It is a Monday, April 23, and it is beautiful. Clear, warm. A big blue sky.
Exiting a Traveler’s Canada panel on distracted driving at the Economic Club, I stepped onto Yonge Street and ran into Mark Warner, one of Canada’s best trade lawyers. We talked about how Chrystia Freeland and team were doing with NAFTA (exceptionally well), and how Kathleen Wynne and team were doing with avoiding a third-place finish (exceptionally badly). I then went down into Toronto’s subway system, heading North, towards Sheppard.
We hadn’t gotten very far when a female announcer came on. Everyone would have to get off before we got to the Sheppard-Finch area, she said. Buses would take us where we needed to go. “Police action,” she said, giving no other explanation.
On the subway, we all looked at each other. Some of us had never heard an announcement like this before. Switch trains, sure. But get off the Yonge-University line altogether? That was unusual.
What was happening a few minutes to the North, of course, is now known to the world. A homicidal monster – a “man” who wasn’t a man, a “man” who apparently hated women because they wouldn’t have sex with him – had commandeered a rental van and used it to kill ten people, and maim many more on Yonge Street.
Most of those he killed, most of those he hurt, the police would later say, were women.
Twenty-nine years earlier: it is around four o’clock in the afternoon, on a bitterly-cold Wednesday. I am a lawyer at an Ottawa valley law firm, and volunteering for Jean Chretien, who is also working as a lawyer, at the firm next door. We are preparing for Chretien’s announcement, in just over a month, that he is going to seek the Liberal Party leadership. And then the news starts to trickle in.
A “man” with a rifle has started shooting up the Ecole Polytechnique in Montreal. He has wounded dozens of people – and he has slaughtered 14 young women. Because they are women.
Stunned, we listened to Michael Enright interview a student at the school, Genvieve Cauden, on CBC Radio. What happened, Enright asks her.
“We all go on the floor and we go under the desks. After, he shot people. He shot girls. I just closed my ears and closed my eyes. I didn’t want to know what’s going on. I received a shot in my head,” and then she paused. “But it’s not bad. It’s OK.”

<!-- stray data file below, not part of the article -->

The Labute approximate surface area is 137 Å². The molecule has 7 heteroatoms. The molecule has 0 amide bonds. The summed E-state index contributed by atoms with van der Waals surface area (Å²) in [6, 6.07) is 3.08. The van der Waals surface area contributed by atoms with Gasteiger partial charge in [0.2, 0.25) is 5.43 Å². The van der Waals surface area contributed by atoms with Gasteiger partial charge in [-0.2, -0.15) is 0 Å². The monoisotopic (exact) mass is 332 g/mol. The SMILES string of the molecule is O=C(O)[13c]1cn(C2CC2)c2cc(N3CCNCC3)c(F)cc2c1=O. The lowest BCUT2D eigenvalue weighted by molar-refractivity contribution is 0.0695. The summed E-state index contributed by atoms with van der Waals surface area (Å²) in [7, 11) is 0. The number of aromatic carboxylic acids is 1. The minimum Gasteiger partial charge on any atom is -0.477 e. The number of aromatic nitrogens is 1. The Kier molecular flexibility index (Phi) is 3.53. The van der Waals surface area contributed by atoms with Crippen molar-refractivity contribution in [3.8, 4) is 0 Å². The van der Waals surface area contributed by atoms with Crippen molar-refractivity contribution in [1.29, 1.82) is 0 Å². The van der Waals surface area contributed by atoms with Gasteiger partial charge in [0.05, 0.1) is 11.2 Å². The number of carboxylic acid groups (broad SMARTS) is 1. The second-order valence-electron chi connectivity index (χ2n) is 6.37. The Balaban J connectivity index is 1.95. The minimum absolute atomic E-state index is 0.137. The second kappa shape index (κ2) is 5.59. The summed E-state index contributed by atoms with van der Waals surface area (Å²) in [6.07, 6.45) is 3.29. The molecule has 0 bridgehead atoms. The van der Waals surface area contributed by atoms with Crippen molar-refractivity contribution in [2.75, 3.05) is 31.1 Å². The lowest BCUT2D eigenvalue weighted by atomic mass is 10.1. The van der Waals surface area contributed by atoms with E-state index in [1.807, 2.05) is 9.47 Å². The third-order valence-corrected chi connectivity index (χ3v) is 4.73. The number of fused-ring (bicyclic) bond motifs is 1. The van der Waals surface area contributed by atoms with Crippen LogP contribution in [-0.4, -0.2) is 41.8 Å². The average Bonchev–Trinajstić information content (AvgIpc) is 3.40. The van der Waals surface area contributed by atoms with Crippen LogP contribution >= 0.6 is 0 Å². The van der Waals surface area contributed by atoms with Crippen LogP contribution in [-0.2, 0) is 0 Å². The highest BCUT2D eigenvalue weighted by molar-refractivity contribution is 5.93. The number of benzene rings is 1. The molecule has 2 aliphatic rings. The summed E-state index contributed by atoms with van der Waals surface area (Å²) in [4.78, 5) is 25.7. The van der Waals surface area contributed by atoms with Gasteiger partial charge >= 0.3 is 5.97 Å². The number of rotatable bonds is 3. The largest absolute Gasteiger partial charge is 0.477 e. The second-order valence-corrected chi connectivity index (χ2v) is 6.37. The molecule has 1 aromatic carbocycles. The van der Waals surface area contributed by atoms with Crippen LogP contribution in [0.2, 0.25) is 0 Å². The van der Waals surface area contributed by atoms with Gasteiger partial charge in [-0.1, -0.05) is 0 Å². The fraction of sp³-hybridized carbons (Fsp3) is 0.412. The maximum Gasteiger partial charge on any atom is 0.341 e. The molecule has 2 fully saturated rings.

“It just grazed your head,” Enright says.
“Yeah, that’s it,” Cauden says. “After, the guy killed himself.”
The guy in Toronto, who was apparently following the precisely same Satanic, women-hating manifesto, didn’t kill himself. As the entire world saw, he wanted a Toronto cop to do that for him. The cop – amazingly, bravely – refused, and arrested the alleged mass-murderer without firing a shot.
After his arrest, the usual bullshit happened. Politicians offering “thoughts and prayers,” instead of actual policies and measures to prevent something like Ecole Polytechnique and Yonge Street from happening again. Online losers, sitting in their mom’s basement and calling it Muslim terrorism – when it was decidedly neither. Media lavishing attention on the alleged killer, instead of his many victims. The usual bullshit.
So, on Wednesday, seventy-two hours later, another Economic Club panel takes place. It has been organized – full disclosure – by my Daisy Group firm, and is called “Standing Together: Highlighting the Voice of Women in Canada.” The panel is moderated by my partner Lisa Kinsella, and includes radio host Supriya Dwivedi, Mississaugas of Scugog Island First Nation Chief and lawyer Kelly LaRocca, and Conservative MP Michelle Rempel.
The subject of the Monday massacre in Toronto – and the killer’s apparent desire to kill women – doesn’t take very long to come up. All four of the women have something to say about what happened, but it is clear they are also still processing it.
A “man” – the alleged killer – was angry that women wouldn’t have sex with him. So he declared that he was something called an “incel” – an involuntary celibate. And, on an apparently-genuine Facebook post made just before the slaughter, he declared his intention: “The incel rebellion has already begun!”
All of the women sound, in turns, angry and upset and shocked. They struggle, a bit, to describe it. Michelle Rempel, the MP, says it best.
“I am so, so sick of this,” she says. “Sick of it.”
We all are.